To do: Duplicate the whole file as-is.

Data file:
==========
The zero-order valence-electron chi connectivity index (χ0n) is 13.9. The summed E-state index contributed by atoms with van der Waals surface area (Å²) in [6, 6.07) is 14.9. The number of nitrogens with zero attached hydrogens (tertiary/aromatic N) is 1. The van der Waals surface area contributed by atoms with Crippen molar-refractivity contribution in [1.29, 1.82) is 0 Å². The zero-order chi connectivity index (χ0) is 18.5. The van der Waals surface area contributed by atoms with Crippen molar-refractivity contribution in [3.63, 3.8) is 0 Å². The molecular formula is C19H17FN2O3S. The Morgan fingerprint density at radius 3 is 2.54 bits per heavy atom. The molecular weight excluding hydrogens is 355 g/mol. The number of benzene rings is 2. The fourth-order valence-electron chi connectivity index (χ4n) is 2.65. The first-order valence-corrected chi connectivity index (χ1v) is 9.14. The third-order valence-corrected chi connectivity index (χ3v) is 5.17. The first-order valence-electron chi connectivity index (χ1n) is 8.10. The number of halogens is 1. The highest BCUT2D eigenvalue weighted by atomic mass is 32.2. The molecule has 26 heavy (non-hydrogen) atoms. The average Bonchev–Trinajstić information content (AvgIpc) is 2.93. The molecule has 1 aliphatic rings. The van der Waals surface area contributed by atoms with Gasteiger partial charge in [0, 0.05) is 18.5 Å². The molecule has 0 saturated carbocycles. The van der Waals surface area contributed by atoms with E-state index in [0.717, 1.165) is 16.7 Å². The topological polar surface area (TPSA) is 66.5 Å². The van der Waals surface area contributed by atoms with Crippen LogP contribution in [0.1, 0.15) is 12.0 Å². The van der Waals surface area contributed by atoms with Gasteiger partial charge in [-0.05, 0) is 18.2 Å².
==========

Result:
The zero-order valence-electron chi connectivity index (χ0n) is 13.9. The summed E-state index contributed by atoms with van der Waals surface area (Å²) in [6, 6.07) is 14.9. The number of nitrogens with zero attached hydrogens (tertiary/aromatic N) is 1. The van der Waals surface area contributed by atoms with Crippen molar-refractivity contribution in [1.29, 1.82) is 0 Å². The zero-order chi connectivity index (χ0) is 18.5. The van der Waals surface area contributed by atoms with Crippen molar-refractivity contribution in [3.63, 3.8) is 0 Å². The molecular formula is C19H17FN2O3S. The Morgan fingerprint density at radius 3 is 2.54 bits per heavy atom. The molecular weight excluding hydrogens is 355 g/mol. The number of benzene rings is 2. The fourth-order valence-electron chi connectivity index (χ4n) is 2.65. The first-order valence-corrected chi connectivity index (χ1v) is 9.14. The third-order valence-corrected chi connectivity index (χ3v) is 5.17. The first-order valence-electron chi connectivity index (χ1n) is 8.10. The number of halogens is 1. The highest BCUT2D eigenvalue weighted by atomic mass is 32.2. The molecule has 26 heavy (non-hydrogen) atoms. The average Bonchev–Trinajstić information content (AvgIpc) is 2.93. The molecule has 1 aliphatic rings. The van der Waals surface area contributed by atoms with Gasteiger partial charge in [0, 0.05) is 18.5 Å². The molecule has 0 saturated carbocycles. The van der Waals surface area contributed by atoms with E-state index in [0.717, 1.165) is 16.7 Å². The topological polar surface area (TPSA) is 66.5 Å². The van der Waals surface area contributed by atoms with Crippen LogP contribution in [0.1, 0.15) is 12.0 Å². The van der Waals surface area contributed by atoms with Gasteiger partial charge in [-0.05, 0) is 18.2 Å².